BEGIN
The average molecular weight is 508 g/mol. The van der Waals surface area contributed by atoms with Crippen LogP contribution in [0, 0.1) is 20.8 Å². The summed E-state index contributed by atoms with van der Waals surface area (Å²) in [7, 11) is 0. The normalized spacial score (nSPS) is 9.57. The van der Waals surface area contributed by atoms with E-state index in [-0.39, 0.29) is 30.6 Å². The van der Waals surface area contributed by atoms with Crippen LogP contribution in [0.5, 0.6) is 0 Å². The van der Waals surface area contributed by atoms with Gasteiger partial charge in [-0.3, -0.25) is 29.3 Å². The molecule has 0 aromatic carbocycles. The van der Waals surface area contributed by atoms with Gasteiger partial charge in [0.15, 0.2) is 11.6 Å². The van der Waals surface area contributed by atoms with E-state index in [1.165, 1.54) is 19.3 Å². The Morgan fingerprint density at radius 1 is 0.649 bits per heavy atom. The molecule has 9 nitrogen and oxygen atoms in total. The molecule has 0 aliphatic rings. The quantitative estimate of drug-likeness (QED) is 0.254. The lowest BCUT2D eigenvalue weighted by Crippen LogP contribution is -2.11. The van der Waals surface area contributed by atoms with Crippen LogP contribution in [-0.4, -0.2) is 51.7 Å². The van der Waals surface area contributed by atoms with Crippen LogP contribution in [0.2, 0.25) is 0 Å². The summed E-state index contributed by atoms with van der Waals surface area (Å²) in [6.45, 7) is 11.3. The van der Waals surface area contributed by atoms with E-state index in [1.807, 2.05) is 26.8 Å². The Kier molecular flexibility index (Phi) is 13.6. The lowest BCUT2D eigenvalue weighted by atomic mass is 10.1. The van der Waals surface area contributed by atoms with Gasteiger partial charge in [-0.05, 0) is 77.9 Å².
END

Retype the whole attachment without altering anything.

The average molecular weight is 508 g/mol. The van der Waals surface area contributed by atoms with Crippen LogP contribution in [0, 0.1) is 20.8 Å². The summed E-state index contributed by atoms with van der Waals surface area (Å²) in [7, 11) is 0. The normalized spacial score (nSPS) is 9.57. The van der Waals surface area contributed by atoms with E-state index in [-0.39, 0.29) is 30.6 Å². The van der Waals surface area contributed by atoms with Crippen LogP contribution in [0.5, 0.6) is 0 Å². The van der Waals surface area contributed by atoms with Gasteiger partial charge in [-0.3, -0.25) is 29.3 Å². The molecule has 0 aromatic carbocycles. The van der Waals surface area contributed by atoms with Gasteiger partial charge in [0.15, 0.2) is 11.6 Å². The van der Waals surface area contributed by atoms with E-state index in [1.165, 1.54) is 19.3 Å². The Morgan fingerprint density at radius 1 is 0.649 bits per heavy atom. The molecule has 9 nitrogen and oxygen atoms in total. The molecule has 0 aliphatic rings. The quantitative estimate of drug-likeness (QED) is 0.254. The lowest BCUT2D eigenvalue weighted by Crippen LogP contribution is -2.11. The van der Waals surface area contributed by atoms with Crippen LogP contribution in [-0.4, -0.2) is 51.7 Å². The van der Waals surface area contributed by atoms with Crippen LogP contribution in [0.2, 0.25) is 0 Å². The summed E-state index contributed by atoms with van der Waals surface area (Å²) in [6.45, 7) is 11.3. The van der Waals surface area contributed by atoms with E-state index in [1.807, 2.05) is 26.8 Å². The Kier molecular flexibility index (Phi) is 13.6. The lowest BCUT2D eigenvalue weighted by atomic mass is 10.1. The van der Waals surface area contributed by atoms with Gasteiger partial charge in [-0.05, 0) is 77.9 Å².